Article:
Digging out and posting those photos from 2013 took some courage but it was important to remember where I started and how far I’ve come since. My fitness, my strength and my figure are all still works in progress, and they probably always will be because there’s always room for improvement. But for now I’m very happy with where I am. I feel not only comfortable in my body, but I’m actually proud to show it – and that’s an entirely new experience for me.

One of my friends commented on this picture saying, “Even your body language is different.” Of course it is. On the left I’m painfully aware that I’m being captured in a moment where I’m utterly uncomfortable with both how I look and how I feel. Look at me basically trying to disappear inside myseslf! On the right, I’m in the middle of my first ever family album photo shoot where I’m not begging my parents to put down the camera, but in fact happy to pose for another picture, and another, and another.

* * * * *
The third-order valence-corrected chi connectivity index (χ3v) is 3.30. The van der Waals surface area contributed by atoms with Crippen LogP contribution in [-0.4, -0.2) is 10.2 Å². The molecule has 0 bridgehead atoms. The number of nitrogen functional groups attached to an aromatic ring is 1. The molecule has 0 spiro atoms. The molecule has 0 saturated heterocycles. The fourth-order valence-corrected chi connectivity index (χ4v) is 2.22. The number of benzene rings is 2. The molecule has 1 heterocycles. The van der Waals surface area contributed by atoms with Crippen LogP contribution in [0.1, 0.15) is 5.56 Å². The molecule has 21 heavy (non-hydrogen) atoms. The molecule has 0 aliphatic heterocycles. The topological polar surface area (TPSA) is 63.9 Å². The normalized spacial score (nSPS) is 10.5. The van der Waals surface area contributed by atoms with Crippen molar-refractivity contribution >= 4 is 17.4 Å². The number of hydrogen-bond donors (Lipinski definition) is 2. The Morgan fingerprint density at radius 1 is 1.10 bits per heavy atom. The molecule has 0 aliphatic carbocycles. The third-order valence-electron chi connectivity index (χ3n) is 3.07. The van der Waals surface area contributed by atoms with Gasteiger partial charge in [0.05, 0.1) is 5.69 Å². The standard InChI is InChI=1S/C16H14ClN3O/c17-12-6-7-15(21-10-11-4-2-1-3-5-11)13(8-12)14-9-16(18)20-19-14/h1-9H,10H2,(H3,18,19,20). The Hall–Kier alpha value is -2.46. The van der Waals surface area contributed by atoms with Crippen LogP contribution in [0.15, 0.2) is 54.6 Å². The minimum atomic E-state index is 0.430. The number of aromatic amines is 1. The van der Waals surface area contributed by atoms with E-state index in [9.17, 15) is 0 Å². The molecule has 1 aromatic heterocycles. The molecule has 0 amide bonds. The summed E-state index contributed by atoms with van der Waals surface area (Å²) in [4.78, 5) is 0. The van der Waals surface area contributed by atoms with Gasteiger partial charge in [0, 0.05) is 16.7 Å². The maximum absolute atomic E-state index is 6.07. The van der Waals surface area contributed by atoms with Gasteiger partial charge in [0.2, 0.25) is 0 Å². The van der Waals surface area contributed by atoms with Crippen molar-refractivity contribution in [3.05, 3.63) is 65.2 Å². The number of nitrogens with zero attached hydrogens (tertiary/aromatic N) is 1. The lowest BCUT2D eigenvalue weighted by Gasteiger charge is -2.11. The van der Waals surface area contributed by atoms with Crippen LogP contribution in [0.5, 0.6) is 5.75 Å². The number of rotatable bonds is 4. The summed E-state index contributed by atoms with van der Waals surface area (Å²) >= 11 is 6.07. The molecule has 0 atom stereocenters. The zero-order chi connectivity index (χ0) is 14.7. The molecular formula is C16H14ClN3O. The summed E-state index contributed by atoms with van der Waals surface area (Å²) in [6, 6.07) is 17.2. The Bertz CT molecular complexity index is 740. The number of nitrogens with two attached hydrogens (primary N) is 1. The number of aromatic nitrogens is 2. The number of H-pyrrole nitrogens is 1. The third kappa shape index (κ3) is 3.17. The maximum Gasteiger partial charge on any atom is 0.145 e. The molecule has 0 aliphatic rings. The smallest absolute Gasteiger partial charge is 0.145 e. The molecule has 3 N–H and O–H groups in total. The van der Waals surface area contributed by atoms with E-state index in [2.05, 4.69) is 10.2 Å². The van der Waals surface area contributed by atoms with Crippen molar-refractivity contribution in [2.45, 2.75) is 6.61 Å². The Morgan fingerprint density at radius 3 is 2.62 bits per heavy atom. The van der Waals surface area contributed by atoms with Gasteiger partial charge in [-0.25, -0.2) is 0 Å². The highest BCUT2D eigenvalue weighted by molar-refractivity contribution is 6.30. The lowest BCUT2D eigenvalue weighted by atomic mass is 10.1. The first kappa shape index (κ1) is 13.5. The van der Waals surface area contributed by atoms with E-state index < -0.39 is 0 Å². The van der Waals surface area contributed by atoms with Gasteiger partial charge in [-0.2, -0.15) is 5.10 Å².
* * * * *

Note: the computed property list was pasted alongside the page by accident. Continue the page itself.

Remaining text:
So that’s the story. My transformation isn’t as huge as most you see on that hashtag because I wasn’t that much bigger when I started – I only lost around 15kg altogether. But in terms of the impact it had on my life, my health, and how I feel, you could say I’m a whole different person now. And I do see that in those photos.

#werunlondon: Nike’s 10k makes a pretty damn awesome first race!

Last weekend I did my first race, and it was awesome. After almost a year of getting into running, getting to grips with asthma, getting up to 10k and, eventually, getting totally addicted, I can only say there’s nothing better than crossing an official finish line – especially when there are 10,000 other women crossing it with you.